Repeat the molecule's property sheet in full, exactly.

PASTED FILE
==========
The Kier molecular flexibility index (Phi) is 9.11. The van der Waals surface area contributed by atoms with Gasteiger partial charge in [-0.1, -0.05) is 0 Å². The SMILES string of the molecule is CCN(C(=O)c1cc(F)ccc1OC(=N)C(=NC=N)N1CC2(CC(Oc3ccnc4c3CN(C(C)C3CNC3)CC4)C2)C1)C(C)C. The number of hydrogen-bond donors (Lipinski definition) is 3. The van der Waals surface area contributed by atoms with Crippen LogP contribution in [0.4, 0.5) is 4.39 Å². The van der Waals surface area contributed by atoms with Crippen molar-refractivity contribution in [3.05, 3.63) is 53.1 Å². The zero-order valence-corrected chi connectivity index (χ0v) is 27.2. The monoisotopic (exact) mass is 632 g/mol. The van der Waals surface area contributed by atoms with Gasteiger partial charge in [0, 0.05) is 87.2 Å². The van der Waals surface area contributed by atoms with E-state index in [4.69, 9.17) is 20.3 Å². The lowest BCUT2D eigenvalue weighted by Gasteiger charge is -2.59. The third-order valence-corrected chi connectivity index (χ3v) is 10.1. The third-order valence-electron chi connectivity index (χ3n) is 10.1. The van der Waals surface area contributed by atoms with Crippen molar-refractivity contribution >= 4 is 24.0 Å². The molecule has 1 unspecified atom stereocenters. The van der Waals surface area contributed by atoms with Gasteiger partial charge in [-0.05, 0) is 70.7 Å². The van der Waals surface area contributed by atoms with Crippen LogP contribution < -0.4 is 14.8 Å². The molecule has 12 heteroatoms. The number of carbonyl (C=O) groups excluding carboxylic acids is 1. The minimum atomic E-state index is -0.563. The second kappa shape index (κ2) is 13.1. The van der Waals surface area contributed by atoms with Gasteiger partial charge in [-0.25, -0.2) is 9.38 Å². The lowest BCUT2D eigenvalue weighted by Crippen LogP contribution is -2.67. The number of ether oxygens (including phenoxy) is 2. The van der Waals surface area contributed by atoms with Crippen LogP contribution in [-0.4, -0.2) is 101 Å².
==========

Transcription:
The Kier molecular flexibility index (Phi) is 9.11. The van der Waals surface area contributed by atoms with Gasteiger partial charge in [-0.1, -0.05) is 0 Å². The SMILES string of the molecule is CCN(C(=O)c1cc(F)ccc1OC(=N)C(=NC=N)N1CC2(CC(Oc3ccnc4c3CN(C(C)C3CNC3)CC4)C2)C1)C(C)C. The number of hydrogen-bond donors (Lipinski definition) is 3. The van der Waals surface area contributed by atoms with Crippen LogP contribution in [0.4, 0.5) is 4.39 Å². The van der Waals surface area contributed by atoms with Crippen molar-refractivity contribution in [3.05, 3.63) is 53.1 Å². The zero-order valence-corrected chi connectivity index (χ0v) is 27.2. The monoisotopic (exact) mass is 632 g/mol. The van der Waals surface area contributed by atoms with Gasteiger partial charge in [0, 0.05) is 87.2 Å². The van der Waals surface area contributed by atoms with E-state index in [4.69, 9.17) is 20.3 Å². The lowest BCUT2D eigenvalue weighted by Gasteiger charge is -2.59. The third-order valence-corrected chi connectivity index (χ3v) is 10.1. The third-order valence-electron chi connectivity index (χ3n) is 10.1. The van der Waals surface area contributed by atoms with Crippen molar-refractivity contribution >= 4 is 24.0 Å². The molecule has 1 unspecified atom stereocenters. The van der Waals surface area contributed by atoms with Gasteiger partial charge in [-0.05, 0) is 70.7 Å². The van der Waals surface area contributed by atoms with Crippen LogP contribution < -0.4 is 14.8 Å². The molecule has 12 heteroatoms. The number of carbonyl (C=O) groups excluding carboxylic acids is 1. The minimum atomic E-state index is -0.563. The second kappa shape index (κ2) is 13.1. The van der Waals surface area contributed by atoms with Gasteiger partial charge in [-0.25, -0.2) is 9.38 Å². The lowest BCUT2D eigenvalue weighted by Crippen LogP contribution is -2.67. The number of ether oxygens (including phenoxy) is 2. The van der Waals surface area contributed by atoms with Crippen LogP contribution in [-0.4, -0.2) is 101 Å².